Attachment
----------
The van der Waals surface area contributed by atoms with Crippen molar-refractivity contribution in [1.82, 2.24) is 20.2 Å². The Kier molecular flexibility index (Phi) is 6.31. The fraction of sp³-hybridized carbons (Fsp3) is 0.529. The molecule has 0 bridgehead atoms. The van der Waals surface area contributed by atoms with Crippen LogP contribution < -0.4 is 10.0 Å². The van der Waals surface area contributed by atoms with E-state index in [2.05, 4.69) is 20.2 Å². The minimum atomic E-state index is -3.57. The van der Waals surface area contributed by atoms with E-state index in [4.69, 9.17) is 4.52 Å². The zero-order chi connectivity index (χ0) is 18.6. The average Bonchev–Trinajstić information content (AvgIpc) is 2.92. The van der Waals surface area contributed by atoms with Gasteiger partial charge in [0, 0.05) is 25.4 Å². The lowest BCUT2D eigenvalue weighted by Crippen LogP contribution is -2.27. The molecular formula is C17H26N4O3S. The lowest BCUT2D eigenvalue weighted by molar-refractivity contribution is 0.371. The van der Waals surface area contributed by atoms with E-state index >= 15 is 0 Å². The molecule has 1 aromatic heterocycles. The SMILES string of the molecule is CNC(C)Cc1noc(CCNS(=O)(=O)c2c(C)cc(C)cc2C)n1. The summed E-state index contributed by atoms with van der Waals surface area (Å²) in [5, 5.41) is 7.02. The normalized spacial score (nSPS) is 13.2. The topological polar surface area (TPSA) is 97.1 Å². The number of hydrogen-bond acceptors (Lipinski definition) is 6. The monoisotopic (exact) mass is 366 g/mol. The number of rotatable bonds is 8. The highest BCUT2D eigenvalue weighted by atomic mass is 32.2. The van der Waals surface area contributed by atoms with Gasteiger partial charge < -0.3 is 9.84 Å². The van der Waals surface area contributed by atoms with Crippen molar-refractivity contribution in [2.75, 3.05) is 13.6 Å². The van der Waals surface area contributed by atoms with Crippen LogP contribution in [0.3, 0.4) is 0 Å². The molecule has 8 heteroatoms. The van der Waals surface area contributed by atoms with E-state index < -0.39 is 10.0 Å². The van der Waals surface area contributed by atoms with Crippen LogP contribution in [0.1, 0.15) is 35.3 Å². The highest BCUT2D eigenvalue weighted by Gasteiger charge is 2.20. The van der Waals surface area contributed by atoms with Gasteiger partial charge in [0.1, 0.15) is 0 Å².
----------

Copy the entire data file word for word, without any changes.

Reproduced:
The van der Waals surface area contributed by atoms with Crippen molar-refractivity contribution in [1.82, 2.24) is 20.2 Å². The Kier molecular flexibility index (Phi) is 6.31. The fraction of sp³-hybridized carbons (Fsp3) is 0.529. The molecule has 0 bridgehead atoms. The van der Waals surface area contributed by atoms with Crippen LogP contribution < -0.4 is 10.0 Å². The van der Waals surface area contributed by atoms with E-state index in [2.05, 4.69) is 20.2 Å². The minimum atomic E-state index is -3.57. The van der Waals surface area contributed by atoms with E-state index in [4.69, 9.17) is 4.52 Å². The zero-order chi connectivity index (χ0) is 18.6. The average Bonchev–Trinajstić information content (AvgIpc) is 2.92. The van der Waals surface area contributed by atoms with Gasteiger partial charge in [0, 0.05) is 25.4 Å². The lowest BCUT2D eigenvalue weighted by Crippen LogP contribution is -2.27. The molecular formula is C17H26N4O3S. The lowest BCUT2D eigenvalue weighted by molar-refractivity contribution is 0.371. The van der Waals surface area contributed by atoms with E-state index >= 15 is 0 Å². The molecule has 1 aromatic heterocycles. The SMILES string of the molecule is CNC(C)Cc1noc(CCNS(=O)(=O)c2c(C)cc(C)cc2C)n1. The summed E-state index contributed by atoms with van der Waals surface area (Å²) in [5, 5.41) is 7.02. The normalized spacial score (nSPS) is 13.2. The topological polar surface area (TPSA) is 97.1 Å². The number of hydrogen-bond acceptors (Lipinski definition) is 6. The monoisotopic (exact) mass is 366 g/mol. The number of rotatable bonds is 8. The highest BCUT2D eigenvalue weighted by atomic mass is 32.2. The van der Waals surface area contributed by atoms with Gasteiger partial charge < -0.3 is 9.84 Å². The van der Waals surface area contributed by atoms with Crippen molar-refractivity contribution in [2.75, 3.05) is 13.6 Å². The van der Waals surface area contributed by atoms with Crippen LogP contribution in [0.3, 0.4) is 0 Å². The molecule has 8 heteroatoms. The van der Waals surface area contributed by atoms with E-state index < -0.39 is 10.0 Å². The van der Waals surface area contributed by atoms with Crippen LogP contribution in [0.1, 0.15) is 35.3 Å². The highest BCUT2D eigenvalue weighted by Gasteiger charge is 2.20. The van der Waals surface area contributed by atoms with Gasteiger partial charge in [0.1, 0.15) is 0 Å².